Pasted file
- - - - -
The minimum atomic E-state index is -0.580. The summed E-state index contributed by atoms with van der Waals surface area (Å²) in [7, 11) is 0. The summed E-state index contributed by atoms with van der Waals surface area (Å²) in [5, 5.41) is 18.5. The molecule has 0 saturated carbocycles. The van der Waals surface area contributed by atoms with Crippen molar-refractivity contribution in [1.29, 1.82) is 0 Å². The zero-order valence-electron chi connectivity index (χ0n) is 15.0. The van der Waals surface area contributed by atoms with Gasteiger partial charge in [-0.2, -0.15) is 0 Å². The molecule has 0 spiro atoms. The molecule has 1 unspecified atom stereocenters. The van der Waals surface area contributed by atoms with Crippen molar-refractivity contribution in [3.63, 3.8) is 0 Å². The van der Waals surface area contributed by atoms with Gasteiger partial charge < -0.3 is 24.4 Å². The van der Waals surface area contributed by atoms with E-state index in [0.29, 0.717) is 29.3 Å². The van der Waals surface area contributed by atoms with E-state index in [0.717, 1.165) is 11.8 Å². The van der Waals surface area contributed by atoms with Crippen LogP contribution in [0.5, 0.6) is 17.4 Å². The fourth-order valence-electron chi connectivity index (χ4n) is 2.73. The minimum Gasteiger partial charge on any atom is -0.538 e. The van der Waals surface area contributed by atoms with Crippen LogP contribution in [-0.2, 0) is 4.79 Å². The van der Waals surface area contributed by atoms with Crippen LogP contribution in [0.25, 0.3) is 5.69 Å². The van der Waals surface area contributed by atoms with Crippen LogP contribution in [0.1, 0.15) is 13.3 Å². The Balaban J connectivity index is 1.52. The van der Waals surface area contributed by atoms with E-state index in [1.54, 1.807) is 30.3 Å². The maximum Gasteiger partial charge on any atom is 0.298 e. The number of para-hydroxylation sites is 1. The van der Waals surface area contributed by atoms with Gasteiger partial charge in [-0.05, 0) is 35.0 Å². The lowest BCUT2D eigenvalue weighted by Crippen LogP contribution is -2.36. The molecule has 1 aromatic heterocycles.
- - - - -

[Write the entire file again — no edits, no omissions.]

The minimum atomic E-state index is -0.580. The summed E-state index contributed by atoms with van der Waals surface area (Å²) in [7, 11) is 0. The summed E-state index contributed by atoms with van der Waals surface area (Å²) in [5, 5.41) is 18.5. The molecule has 0 saturated carbocycles. The van der Waals surface area contributed by atoms with Crippen molar-refractivity contribution in [1.29, 1.82) is 0 Å². The zero-order valence-electron chi connectivity index (χ0n) is 15.0. The van der Waals surface area contributed by atoms with Gasteiger partial charge in [-0.2, -0.15) is 0 Å². The molecule has 0 spiro atoms. The molecule has 1 unspecified atom stereocenters. The van der Waals surface area contributed by atoms with Crippen molar-refractivity contribution in [3.63, 3.8) is 0 Å². The van der Waals surface area contributed by atoms with Gasteiger partial charge < -0.3 is 24.4 Å². The van der Waals surface area contributed by atoms with E-state index in [0.29, 0.717) is 29.3 Å². The van der Waals surface area contributed by atoms with E-state index in [0.717, 1.165) is 11.8 Å². The van der Waals surface area contributed by atoms with Crippen LogP contribution in [0.5, 0.6) is 17.4 Å². The fourth-order valence-electron chi connectivity index (χ4n) is 2.73. The minimum Gasteiger partial charge on any atom is -0.538 e. The van der Waals surface area contributed by atoms with Crippen LogP contribution in [-0.2, 0) is 4.79 Å². The van der Waals surface area contributed by atoms with Crippen LogP contribution in [0.25, 0.3) is 5.69 Å². The van der Waals surface area contributed by atoms with Crippen LogP contribution in [0.1, 0.15) is 13.3 Å². The Balaban J connectivity index is 1.52. The van der Waals surface area contributed by atoms with E-state index in [1.54, 1.807) is 30.3 Å². The maximum Gasteiger partial charge on any atom is 0.298 e. The number of para-hydroxylation sites is 1. The van der Waals surface area contributed by atoms with Gasteiger partial charge in [-0.05, 0) is 35.0 Å². The lowest BCUT2D eigenvalue weighted by Crippen LogP contribution is -2.36. The molecule has 1 aromatic heterocycles.